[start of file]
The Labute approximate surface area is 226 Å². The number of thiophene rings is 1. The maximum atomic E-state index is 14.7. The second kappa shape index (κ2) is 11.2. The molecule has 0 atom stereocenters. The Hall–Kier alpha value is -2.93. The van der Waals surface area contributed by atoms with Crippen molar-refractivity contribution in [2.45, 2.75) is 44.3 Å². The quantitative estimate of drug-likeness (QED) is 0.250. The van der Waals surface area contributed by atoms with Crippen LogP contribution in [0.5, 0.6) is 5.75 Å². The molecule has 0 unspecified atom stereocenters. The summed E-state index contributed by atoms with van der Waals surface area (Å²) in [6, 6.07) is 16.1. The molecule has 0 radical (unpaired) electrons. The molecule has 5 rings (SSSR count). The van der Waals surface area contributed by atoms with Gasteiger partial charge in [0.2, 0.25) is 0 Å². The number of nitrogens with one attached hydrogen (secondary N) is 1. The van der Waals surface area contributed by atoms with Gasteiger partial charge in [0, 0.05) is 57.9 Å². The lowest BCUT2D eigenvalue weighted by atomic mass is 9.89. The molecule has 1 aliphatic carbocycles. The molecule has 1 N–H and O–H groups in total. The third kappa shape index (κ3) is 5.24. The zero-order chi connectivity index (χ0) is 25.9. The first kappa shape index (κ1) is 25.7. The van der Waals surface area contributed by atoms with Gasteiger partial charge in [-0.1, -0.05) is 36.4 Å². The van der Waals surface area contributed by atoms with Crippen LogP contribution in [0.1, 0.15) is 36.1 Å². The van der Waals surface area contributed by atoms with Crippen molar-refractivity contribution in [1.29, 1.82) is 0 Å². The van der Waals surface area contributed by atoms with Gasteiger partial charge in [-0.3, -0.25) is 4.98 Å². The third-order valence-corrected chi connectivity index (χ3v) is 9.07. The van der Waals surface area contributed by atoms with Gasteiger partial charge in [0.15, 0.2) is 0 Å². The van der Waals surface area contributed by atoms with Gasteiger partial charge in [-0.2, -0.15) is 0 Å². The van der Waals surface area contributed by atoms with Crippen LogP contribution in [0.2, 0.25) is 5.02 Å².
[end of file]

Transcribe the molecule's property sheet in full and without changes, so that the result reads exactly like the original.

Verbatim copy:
The Labute approximate surface area is 226 Å². The number of thiophene rings is 1. The maximum atomic E-state index is 14.7. The second kappa shape index (κ2) is 11.2. The molecule has 0 atom stereocenters. The Hall–Kier alpha value is -2.93. The van der Waals surface area contributed by atoms with Crippen molar-refractivity contribution in [2.45, 2.75) is 44.3 Å². The quantitative estimate of drug-likeness (QED) is 0.250. The van der Waals surface area contributed by atoms with Crippen LogP contribution in [0.5, 0.6) is 5.75 Å². The molecule has 0 unspecified atom stereocenters. The summed E-state index contributed by atoms with van der Waals surface area (Å²) in [6, 6.07) is 16.1. The molecule has 0 radical (unpaired) electrons. The molecule has 5 rings (SSSR count). The van der Waals surface area contributed by atoms with Gasteiger partial charge in [0.2, 0.25) is 0 Å². The number of nitrogens with one attached hydrogen (secondary N) is 1. The van der Waals surface area contributed by atoms with Gasteiger partial charge in [0, 0.05) is 57.9 Å². The lowest BCUT2D eigenvalue weighted by atomic mass is 9.89. The molecule has 1 aliphatic carbocycles. The molecule has 1 N–H and O–H groups in total. The third kappa shape index (κ3) is 5.24. The zero-order chi connectivity index (χ0) is 25.9. The first kappa shape index (κ1) is 25.7. The van der Waals surface area contributed by atoms with Gasteiger partial charge in [-0.1, -0.05) is 36.4 Å². The van der Waals surface area contributed by atoms with Crippen LogP contribution in [0.1, 0.15) is 36.1 Å². The van der Waals surface area contributed by atoms with Crippen molar-refractivity contribution in [1.29, 1.82) is 0 Å². The van der Waals surface area contributed by atoms with Gasteiger partial charge in [-0.3, -0.25) is 4.98 Å². The third-order valence-corrected chi connectivity index (χ3v) is 9.07. The van der Waals surface area contributed by atoms with Gasteiger partial charge in [0.15, 0.2) is 0 Å². The van der Waals surface area contributed by atoms with Gasteiger partial charge in [-0.2, -0.15) is 0 Å². The van der Waals surface area contributed by atoms with Crippen LogP contribution in [0.2, 0.25) is 5.02 Å².